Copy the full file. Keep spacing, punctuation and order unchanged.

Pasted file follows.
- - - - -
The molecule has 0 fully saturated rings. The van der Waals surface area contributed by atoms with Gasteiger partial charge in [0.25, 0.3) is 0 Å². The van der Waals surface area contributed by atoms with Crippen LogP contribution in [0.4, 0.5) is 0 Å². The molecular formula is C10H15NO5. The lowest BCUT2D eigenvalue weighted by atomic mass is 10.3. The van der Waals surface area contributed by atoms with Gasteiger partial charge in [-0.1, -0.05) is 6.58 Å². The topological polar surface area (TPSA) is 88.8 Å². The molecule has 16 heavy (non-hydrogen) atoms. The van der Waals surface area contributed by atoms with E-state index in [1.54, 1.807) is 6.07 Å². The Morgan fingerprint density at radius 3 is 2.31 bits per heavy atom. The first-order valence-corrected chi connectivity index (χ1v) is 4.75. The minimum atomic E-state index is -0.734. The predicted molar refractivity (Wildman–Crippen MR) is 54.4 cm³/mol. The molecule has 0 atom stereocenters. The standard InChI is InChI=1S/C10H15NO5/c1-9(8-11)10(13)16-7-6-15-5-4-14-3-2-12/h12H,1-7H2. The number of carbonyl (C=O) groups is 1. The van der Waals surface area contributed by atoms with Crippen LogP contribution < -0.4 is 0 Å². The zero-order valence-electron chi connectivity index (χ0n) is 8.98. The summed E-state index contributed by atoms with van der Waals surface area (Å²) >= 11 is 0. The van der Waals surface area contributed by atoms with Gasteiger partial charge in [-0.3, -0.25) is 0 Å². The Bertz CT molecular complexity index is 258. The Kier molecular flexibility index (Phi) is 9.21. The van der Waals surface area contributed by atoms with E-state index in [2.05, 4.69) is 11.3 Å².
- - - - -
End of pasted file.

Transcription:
The molecule has 0 fully saturated rings. The van der Waals surface area contributed by atoms with Gasteiger partial charge in [0.25, 0.3) is 0 Å². The van der Waals surface area contributed by atoms with Crippen LogP contribution in [0.4, 0.5) is 0 Å². The molecular formula is C10H15NO5. The lowest BCUT2D eigenvalue weighted by atomic mass is 10.3. The van der Waals surface area contributed by atoms with Gasteiger partial charge in [-0.1, -0.05) is 6.58 Å². The topological polar surface area (TPSA) is 88.8 Å². The molecule has 16 heavy (non-hydrogen) atoms. The van der Waals surface area contributed by atoms with E-state index in [1.54, 1.807) is 6.07 Å². The Morgan fingerprint density at radius 3 is 2.31 bits per heavy atom. The first-order valence-corrected chi connectivity index (χ1v) is 4.75. The minimum atomic E-state index is -0.734. The predicted molar refractivity (Wildman–Crippen MR) is 54.4 cm³/mol. The molecule has 0 atom stereocenters. The standard InChI is InChI=1S/C10H15NO5/c1-9(8-11)10(13)16-7-6-15-5-4-14-3-2-12/h12H,1-7H2. The number of carbonyl (C=O) groups is 1. The van der Waals surface area contributed by atoms with Crippen LogP contribution < -0.4 is 0 Å². The zero-order valence-electron chi connectivity index (χ0n) is 8.98. The summed E-state index contributed by atoms with van der Waals surface area (Å²) >= 11 is 0. The van der Waals surface area contributed by atoms with Gasteiger partial charge in [-0.3, -0.25) is 0 Å². The Bertz CT molecular complexity index is 258. The Kier molecular flexibility index (Phi) is 9.21. The van der Waals surface area contributed by atoms with E-state index in [2.05, 4.69) is 11.3 Å².